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My twin bro bought an early 2k's Classic that already had the pickups switched to 57s but the original ones came with the deal.

We put the 500 in his Tele and holy smokes!,... What a beast.

Here's his below with my newest (and last?) Telecaster, Rosie.

1656869171527.jpeg
 

Mr French

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These are pre burstbucker era and I assume the company wanted something that would give a modern day sound but somewhat old school. Heck the mid 90's Jimmy Page guitar was equipped with these and he approved of them.

Burstbuckers changed everything and the company was more focused on the original PAF sound.
 

ARandall

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^ The 57 classic (designed by Tom Holmes) was released in the early 90's for the first RI line. They were into PAF tone well before the BB. In fact (execution aside), Gibson tried doing a sort of 'deliberate attempt at a PAF wind' for the 1980 Heritage series. These lasted in every guitar in the catalogue almost for 7 years.

In the early 90's hi-octane hard rock was the marketing aim for Gibson (obviously GnR and Motley Crue being visible).......and if you didn't have a modded marshall (like the big bands could have access to) then you needed a hot pickup to goose the front end.
The Standards and Customs of the day had the 498T, and the Classic had the 500T. They weren't so far apart really in output, and fitting hot pickups to these also made the idea of the RI with the PAF like pickups an easier upsell when the replacement pickup market was just Duncan and Dimarzio essentially.
 

Mr French

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^ The 57 classic (designed by Tom Holmes) was released in the early 90's for the first RI line. They were into PAF tone well before the BB. In fact (execution aside), Gibson tried doing a sort of 'deliberate attempt at a PAF wind' for the 1980 Heritage series. These lasted in every guitar in the catalogue almost for 7 years.

In the early 90's hi-octane hard rock was the marketing aim for Gibson (obviously GnR and Motley Crue being visible).......and if you didn't have a modded marshall (like the big bands could have access to) then you needed a hot pickup to goose the front end.
The Standards and Customs of the day had the 498T, and the Classic had the 500T. They weren't so far apart really in output, and fitting hot pickups to these also made the idea of the RI with the PAF like pickups an easier upsell when the replacement pickup market was just Duncan and Dimarzio essentially.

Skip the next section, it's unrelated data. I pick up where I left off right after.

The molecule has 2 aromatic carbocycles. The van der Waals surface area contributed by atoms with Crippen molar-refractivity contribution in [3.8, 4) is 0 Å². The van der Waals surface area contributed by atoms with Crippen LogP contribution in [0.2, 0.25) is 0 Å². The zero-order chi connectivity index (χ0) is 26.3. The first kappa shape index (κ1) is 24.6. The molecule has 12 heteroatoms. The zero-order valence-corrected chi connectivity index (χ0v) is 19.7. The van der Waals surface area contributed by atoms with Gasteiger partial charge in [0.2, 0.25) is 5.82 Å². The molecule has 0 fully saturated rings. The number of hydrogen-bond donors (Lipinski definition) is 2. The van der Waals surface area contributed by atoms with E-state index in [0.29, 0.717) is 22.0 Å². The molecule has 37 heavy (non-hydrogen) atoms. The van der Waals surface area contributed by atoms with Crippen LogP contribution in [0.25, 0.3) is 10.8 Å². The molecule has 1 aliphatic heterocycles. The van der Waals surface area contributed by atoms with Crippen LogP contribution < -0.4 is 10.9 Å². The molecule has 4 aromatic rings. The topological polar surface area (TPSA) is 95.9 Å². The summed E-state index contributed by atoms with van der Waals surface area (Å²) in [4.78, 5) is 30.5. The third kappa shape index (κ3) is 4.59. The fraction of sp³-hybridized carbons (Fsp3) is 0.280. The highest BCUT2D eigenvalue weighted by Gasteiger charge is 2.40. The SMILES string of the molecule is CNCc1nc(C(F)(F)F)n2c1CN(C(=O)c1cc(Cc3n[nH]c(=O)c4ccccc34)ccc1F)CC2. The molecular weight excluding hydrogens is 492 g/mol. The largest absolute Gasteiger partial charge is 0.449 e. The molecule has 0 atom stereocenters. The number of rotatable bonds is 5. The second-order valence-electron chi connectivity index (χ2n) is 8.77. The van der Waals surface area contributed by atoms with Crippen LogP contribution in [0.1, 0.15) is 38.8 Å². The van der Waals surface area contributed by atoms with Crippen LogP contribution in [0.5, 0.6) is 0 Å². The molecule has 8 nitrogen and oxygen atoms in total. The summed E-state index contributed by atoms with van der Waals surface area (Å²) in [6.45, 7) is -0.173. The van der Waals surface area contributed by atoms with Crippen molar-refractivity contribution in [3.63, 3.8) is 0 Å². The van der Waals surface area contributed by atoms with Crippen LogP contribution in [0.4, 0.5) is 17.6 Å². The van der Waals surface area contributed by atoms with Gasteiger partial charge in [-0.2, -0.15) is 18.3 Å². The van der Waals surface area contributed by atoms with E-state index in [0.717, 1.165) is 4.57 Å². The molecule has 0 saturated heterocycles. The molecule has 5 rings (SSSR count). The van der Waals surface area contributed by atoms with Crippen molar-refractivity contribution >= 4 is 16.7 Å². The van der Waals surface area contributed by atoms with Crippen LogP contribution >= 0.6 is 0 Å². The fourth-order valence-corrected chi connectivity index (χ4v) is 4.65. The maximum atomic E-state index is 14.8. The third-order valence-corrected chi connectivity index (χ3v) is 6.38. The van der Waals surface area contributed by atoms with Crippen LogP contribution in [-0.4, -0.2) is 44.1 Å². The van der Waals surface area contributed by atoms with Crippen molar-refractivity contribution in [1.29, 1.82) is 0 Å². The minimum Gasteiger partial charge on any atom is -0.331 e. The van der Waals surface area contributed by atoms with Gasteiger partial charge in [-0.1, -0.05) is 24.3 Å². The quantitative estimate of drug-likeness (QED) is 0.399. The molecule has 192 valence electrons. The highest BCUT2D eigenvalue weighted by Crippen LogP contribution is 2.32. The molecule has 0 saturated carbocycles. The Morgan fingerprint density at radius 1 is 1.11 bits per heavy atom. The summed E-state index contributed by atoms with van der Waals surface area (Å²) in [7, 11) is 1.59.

Agreed and I completely forgotten about Tom Holmes and the 57 classic. Those too are great pickups.
 

dc007

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I could not get along with the ceramic in my classic either. Replaced with a duncan 59 neck and Pearly Gates Bridge for the longest time. Have wolfetone marshallhead in the bridge and dr vintage in the neck now. That combo sings.
 

TXOldRedRocker

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Not a fan of ceramic in LP's. But I haven't tried any really old ones.

My 3 PUP 2019 Frampton came with 57 Classic, 57 Classic+ and 500T. Didn't like a single one of those PUPs. They're not in there any more.

My 2011 Classic Custom has its two original 57 Classic's in it. They are absolutely f'n fantastic. These have to be close to the Holmes spec. The 2019 version must be using lower quality parts or something. Side by side comparison of the 57 Classic in the same position on the two guitars, they weren't even close.
 

AJK1

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These are pre burstbucker era and I assume the company wanted something that would give a modern day sound but somewhat old school. Heck the mid 90's Jimmy Page guitar was equipped with these and he approved of them.

Burstbuckers changed everything and the company was more focused on the original PAF sound.
I read somewhere JP didn’t approve of the guitar at all, I own one but it’s nothing like his 1 or 2 but I bought it for its infamy, I had to change the pickups because the original ones were awful, so I put some PAF style pickups in it and it now sounds to me more like it should lol
 

Bryansamui

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Apparently, t

hat set was also in the Jimmy Page signature Les Paul, as well…
It was, and Pagey wasn't impressed. They were nothing like he used... Mind you the later 200
Apparently, that set was also in the Jimmy Page signature Les Paul, as well…

4 Page Reissues were a replica of the post 2000 instrument and the pickups and wiring were still NOTHING like what was in it during the Zeppelin years .